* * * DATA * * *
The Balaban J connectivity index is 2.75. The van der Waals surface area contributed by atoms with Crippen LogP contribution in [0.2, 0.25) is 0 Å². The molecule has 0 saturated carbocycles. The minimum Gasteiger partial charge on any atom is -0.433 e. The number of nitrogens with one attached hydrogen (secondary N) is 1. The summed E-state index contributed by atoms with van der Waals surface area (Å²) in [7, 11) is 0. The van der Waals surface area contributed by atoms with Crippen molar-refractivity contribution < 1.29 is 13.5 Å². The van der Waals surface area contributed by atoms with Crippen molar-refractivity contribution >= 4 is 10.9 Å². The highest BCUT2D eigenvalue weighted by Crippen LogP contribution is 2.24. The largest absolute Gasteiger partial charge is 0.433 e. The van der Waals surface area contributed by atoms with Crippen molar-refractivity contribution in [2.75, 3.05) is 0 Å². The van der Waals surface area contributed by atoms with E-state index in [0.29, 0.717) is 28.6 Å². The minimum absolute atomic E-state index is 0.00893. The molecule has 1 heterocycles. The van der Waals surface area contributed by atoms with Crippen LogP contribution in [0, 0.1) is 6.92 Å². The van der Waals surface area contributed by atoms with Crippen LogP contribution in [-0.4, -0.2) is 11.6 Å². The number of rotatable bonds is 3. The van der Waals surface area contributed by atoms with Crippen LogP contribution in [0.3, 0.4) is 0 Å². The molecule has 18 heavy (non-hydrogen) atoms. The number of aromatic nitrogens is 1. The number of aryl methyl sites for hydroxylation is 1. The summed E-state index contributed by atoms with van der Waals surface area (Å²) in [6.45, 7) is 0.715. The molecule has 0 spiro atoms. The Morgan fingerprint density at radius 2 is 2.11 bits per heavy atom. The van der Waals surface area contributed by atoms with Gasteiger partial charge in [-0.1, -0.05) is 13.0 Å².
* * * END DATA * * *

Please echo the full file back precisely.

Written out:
The Balaban J connectivity index is 2.75. The van der Waals surface area contributed by atoms with Crippen LogP contribution in [0.2, 0.25) is 0 Å². The molecule has 0 saturated carbocycles. The minimum Gasteiger partial charge on any atom is -0.433 e. The number of nitrogens with one attached hydrogen (secondary N) is 1. The summed E-state index contributed by atoms with van der Waals surface area (Å²) in [7, 11) is 0. The van der Waals surface area contributed by atoms with Crippen molar-refractivity contribution < 1.29 is 13.5 Å². The van der Waals surface area contributed by atoms with Crippen molar-refractivity contribution >= 4 is 10.9 Å². The highest BCUT2D eigenvalue weighted by Crippen LogP contribution is 2.24. The largest absolute Gasteiger partial charge is 0.433 e. The van der Waals surface area contributed by atoms with Crippen molar-refractivity contribution in [2.75, 3.05) is 0 Å². The van der Waals surface area contributed by atoms with E-state index in [0.29, 0.717) is 28.6 Å². The minimum absolute atomic E-state index is 0.00893. The molecule has 1 heterocycles. The van der Waals surface area contributed by atoms with Crippen LogP contribution in [0, 0.1) is 6.92 Å². The van der Waals surface area contributed by atoms with Crippen LogP contribution in [-0.4, -0.2) is 11.6 Å². The number of rotatable bonds is 3. The van der Waals surface area contributed by atoms with Crippen LogP contribution in [0.3, 0.4) is 0 Å². The molecule has 18 heavy (non-hydrogen) atoms. The number of aromatic nitrogens is 1. The number of aryl methyl sites for hydroxylation is 1. The summed E-state index contributed by atoms with van der Waals surface area (Å²) in [6.45, 7) is 0.715. The molecule has 0 spiro atoms. The Morgan fingerprint density at radius 2 is 2.11 bits per heavy atom. The van der Waals surface area contributed by atoms with Gasteiger partial charge in [-0.1, -0.05) is 13.0 Å².